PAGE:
I stopped for a second in an empty spot, behind another car that was dropping a woman in white. This woman in white stopped for a second to say good night to her driving friend. Once the greetings were over, the driving friend, a woman in black, reversed... too fast in my opinion! I began to wave my hands to signal a big NO! The woman in white started to say something too, but the woman in black didn't stop in time. She hit me. I was appalled and didn't even know how to react, nor what to say... I remained still in my car for long seconds. Meanwhile the woman in black drove away, after her pal in white said something like everything was good...
"Good I got the full insurance this time!", it's all I could think. I even didn't jumped off to check the damage. "First let's find the Airbnb, then I will think about the damage!".
At some point I finally found the Roman Theater and managed to park in front of the city hall. After all, it looked like it was legal to park there at least until 8.00 in the morning...
Checking on a real map, finding Calle Sant Agustin was a piece of cake. It took another 40 minute to take back the luggage and park the car in a safe place. Finally, at 2.30 am, I could take a shower and have a deserved rest!
My face here, when I reached the Roman Theatre, says it all...

I woke up quite early, like around 9.30 am. Damn! The light was so bright! The city was so lively, another place compared to the ghost town I found the night before. I got surprised by the incredible position of my accommodation. So cheap (27.00 EUR a night) and so central. It is literally in front of the Picasso Museum, around the corner of the Cathedral and just 3 minutes walking from the Roman Theater. Everything is beautiful, elegant and clean. The center looks like a little Madrid, with the add-on of ancient heritage from the Roman era that it is absent in the huge capital instead.

I would like to tell you something more about Malaga, but I spent more time finding a parking space than exploring the city. I wish I could visit the Picasso Museum, arrive before at the Mercado Central (awesome prices for fish!), going inside the Roman citadel and enjoy the night clubs placed right in the very historical center, furthermore few steps from my place. I also left the city with the regret of not having met my great friend Miguel. He is a brilliant guy who lived in Malta for some years, working in the gaming industry, before switching from the office to the sailing life. A real brave man, like few these days. But how can you meet a now responsible father, when you arrive in the city at 2.30 the first night and at 00.30 the night after? Well, actually the night after, when back from Marbella, I had arrived in Malaga already at 21.30, but then I needed other 3 hours to find a parking...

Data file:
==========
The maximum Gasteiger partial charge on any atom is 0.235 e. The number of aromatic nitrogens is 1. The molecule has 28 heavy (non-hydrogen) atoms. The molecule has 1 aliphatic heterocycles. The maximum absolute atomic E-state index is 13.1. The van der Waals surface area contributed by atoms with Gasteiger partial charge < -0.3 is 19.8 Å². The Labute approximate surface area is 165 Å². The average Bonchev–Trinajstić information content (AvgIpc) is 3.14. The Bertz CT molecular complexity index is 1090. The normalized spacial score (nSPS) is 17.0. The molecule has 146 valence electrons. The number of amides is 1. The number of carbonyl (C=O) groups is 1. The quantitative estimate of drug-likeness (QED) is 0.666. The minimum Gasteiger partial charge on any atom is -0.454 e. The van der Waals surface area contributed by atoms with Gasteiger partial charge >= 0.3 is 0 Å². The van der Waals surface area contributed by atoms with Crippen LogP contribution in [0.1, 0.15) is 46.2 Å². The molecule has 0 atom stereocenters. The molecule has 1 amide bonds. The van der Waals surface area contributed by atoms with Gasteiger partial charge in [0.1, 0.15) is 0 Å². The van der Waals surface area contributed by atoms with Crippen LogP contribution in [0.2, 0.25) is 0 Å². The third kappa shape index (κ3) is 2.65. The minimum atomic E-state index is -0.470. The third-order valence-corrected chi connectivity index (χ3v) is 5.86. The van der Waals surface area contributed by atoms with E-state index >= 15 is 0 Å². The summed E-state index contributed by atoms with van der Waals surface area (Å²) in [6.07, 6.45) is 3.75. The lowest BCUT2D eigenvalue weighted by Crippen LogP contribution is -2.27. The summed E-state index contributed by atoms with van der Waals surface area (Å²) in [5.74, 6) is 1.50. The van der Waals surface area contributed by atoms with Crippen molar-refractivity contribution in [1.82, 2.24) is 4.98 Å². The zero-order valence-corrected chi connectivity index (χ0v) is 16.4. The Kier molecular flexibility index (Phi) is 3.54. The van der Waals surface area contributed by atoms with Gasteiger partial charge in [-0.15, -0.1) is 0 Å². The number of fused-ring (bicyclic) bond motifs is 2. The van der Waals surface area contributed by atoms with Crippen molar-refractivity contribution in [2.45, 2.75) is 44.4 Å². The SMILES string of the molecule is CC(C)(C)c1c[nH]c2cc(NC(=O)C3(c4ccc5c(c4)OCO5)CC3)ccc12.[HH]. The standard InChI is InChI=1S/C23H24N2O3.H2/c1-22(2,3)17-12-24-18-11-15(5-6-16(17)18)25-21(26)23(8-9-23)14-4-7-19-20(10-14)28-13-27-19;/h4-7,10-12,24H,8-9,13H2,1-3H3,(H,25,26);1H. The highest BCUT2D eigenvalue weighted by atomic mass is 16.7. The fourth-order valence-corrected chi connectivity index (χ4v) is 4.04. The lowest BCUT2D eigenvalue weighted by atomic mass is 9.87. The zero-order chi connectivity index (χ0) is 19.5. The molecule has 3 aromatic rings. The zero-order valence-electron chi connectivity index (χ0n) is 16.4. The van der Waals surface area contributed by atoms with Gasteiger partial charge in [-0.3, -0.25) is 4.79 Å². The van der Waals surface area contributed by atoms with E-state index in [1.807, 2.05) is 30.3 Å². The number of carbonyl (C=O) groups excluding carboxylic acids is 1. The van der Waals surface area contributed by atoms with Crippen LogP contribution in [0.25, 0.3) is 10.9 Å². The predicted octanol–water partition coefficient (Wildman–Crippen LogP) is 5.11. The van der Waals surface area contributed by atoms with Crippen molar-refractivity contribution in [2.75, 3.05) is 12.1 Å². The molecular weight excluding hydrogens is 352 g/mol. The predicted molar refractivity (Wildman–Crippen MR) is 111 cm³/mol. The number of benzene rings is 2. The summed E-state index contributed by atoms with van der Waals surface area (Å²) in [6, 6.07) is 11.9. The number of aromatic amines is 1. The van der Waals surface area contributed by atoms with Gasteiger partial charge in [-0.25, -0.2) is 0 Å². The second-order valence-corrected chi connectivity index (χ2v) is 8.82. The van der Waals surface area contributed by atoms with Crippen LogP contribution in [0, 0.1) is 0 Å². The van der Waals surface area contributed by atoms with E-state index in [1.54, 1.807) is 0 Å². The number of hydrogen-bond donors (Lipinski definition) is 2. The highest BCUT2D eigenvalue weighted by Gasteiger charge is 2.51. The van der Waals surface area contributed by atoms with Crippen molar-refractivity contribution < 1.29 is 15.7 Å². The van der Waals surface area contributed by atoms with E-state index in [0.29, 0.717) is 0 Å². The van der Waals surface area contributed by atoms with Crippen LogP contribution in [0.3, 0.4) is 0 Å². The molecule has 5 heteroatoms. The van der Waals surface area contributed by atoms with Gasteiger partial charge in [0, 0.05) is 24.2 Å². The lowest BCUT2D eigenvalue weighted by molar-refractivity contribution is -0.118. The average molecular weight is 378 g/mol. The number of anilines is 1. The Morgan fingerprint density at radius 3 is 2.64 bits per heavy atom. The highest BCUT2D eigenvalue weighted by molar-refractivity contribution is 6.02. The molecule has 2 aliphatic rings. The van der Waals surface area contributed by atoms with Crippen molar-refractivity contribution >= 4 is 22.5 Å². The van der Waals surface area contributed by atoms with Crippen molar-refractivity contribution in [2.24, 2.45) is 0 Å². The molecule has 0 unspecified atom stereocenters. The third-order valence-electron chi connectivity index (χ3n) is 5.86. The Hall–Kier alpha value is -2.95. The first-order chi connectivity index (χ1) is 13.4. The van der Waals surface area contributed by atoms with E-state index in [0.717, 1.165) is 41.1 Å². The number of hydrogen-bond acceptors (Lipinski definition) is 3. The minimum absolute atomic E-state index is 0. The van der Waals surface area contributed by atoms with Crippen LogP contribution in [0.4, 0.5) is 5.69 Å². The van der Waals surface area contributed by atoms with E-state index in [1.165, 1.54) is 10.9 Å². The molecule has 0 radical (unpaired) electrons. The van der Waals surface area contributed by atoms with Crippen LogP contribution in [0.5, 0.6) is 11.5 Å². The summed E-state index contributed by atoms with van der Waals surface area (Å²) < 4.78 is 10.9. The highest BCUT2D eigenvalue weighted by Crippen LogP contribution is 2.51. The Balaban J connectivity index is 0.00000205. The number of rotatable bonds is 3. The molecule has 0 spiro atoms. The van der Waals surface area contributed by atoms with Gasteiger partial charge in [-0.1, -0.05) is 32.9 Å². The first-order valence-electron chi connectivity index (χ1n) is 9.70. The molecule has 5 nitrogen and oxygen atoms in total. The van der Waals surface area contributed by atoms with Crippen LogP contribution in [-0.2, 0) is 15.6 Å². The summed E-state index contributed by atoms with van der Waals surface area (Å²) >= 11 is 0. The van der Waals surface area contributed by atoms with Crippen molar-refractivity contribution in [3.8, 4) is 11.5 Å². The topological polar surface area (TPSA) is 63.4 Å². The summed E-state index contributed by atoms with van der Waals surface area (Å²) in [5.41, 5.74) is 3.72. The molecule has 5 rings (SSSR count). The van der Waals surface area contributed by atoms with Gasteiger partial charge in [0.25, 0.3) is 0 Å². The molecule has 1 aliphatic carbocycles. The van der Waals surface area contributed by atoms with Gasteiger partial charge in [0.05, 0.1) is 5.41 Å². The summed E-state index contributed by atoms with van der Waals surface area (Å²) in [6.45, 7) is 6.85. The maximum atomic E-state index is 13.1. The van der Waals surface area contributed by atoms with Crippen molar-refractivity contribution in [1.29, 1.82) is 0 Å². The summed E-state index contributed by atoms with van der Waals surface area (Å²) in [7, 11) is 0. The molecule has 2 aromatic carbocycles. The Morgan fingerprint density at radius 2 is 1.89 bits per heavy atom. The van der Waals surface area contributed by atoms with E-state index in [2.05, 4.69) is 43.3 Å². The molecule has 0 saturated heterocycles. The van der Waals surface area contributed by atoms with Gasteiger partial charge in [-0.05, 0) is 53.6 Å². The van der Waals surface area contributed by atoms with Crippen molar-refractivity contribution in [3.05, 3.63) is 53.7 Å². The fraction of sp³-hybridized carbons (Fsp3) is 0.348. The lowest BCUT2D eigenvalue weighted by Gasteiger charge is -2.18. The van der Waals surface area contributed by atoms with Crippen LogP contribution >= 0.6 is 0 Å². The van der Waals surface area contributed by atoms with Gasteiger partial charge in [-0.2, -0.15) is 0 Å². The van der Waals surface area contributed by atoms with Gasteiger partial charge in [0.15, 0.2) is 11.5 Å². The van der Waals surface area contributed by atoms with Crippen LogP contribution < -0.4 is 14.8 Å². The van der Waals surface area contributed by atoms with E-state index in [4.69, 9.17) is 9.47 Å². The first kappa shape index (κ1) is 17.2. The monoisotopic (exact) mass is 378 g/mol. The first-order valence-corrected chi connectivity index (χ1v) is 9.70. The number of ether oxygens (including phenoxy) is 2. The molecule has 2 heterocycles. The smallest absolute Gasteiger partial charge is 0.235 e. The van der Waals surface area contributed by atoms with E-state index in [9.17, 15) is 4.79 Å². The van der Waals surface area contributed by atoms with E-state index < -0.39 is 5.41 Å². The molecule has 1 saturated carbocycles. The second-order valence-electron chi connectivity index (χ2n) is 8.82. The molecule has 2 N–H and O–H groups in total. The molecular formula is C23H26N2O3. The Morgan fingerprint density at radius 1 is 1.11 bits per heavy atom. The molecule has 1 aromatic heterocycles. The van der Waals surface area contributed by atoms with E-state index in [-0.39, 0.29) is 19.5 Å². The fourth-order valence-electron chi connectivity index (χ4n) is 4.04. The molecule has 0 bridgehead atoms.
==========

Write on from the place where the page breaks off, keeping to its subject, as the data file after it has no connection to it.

So yeah, the only real useful tip I can give you about Malaga is to reach it by any mean but not by car! Not your own car at least!
By the way, the woman in black didn't do any damage to my car... ;-)


Among the people who switched Malta with Andalusia there were Jarno and Patricia.
"Why don't you pop in to see this small but lovely town?", Jarno texted me. Why not? I thought! What did I rent the car for? Renting a car is a waste of money yes, but at least it gives you the freedom to change plans at any given time. A region so big and yet filled potentially with many people I knew, made the car a necessity, at least for the first 3 days of roaming across the then Caliphate of Al-Andaluz.
After giving another round to Malaga and stuffed my stomach with calamari, I rode straight away to Marbella!
The Fiat 500 struggled to hold the grip on the long fast bends, but what worried me the most was my intestines when there were only 10 minutes left to my destination. Luckily for me there was a service station right there. I inhaled and exhaled as if I were pregnant. Giving birth to liquid shit on a rented car was out of discussion! With great organization, I hopped off the car, entered the bar, ordered for an espresso (I don't drink coffee but that was the first thing popped in my mind) and rushed into the loo. Closed the door, the pain left room to bliss... while I was reading:
"La Guardia Civil es el brazo armado de la Mafia!" - The Civil Guard is Mafia's armed branch -
This is what I found in the loo.
When hearing about Marbella, you always hear about the Mafia, after the scandals created by former Atletico Madrid president and then mayor of Marbella, Jesus Gil. He favoured a real estate boom never seen before, with wild speculation and zero care for environmental consequences, all things that I know very well...
Useless to say that the real estate industry skyrocketed for a decade and that such kind of industry attracts every kind of investor, even and especially the least desirable. But I wasn't there to play the cop like Simon Pegg in Hot Fuzz. I was there just to see my friends and how's living in such a place.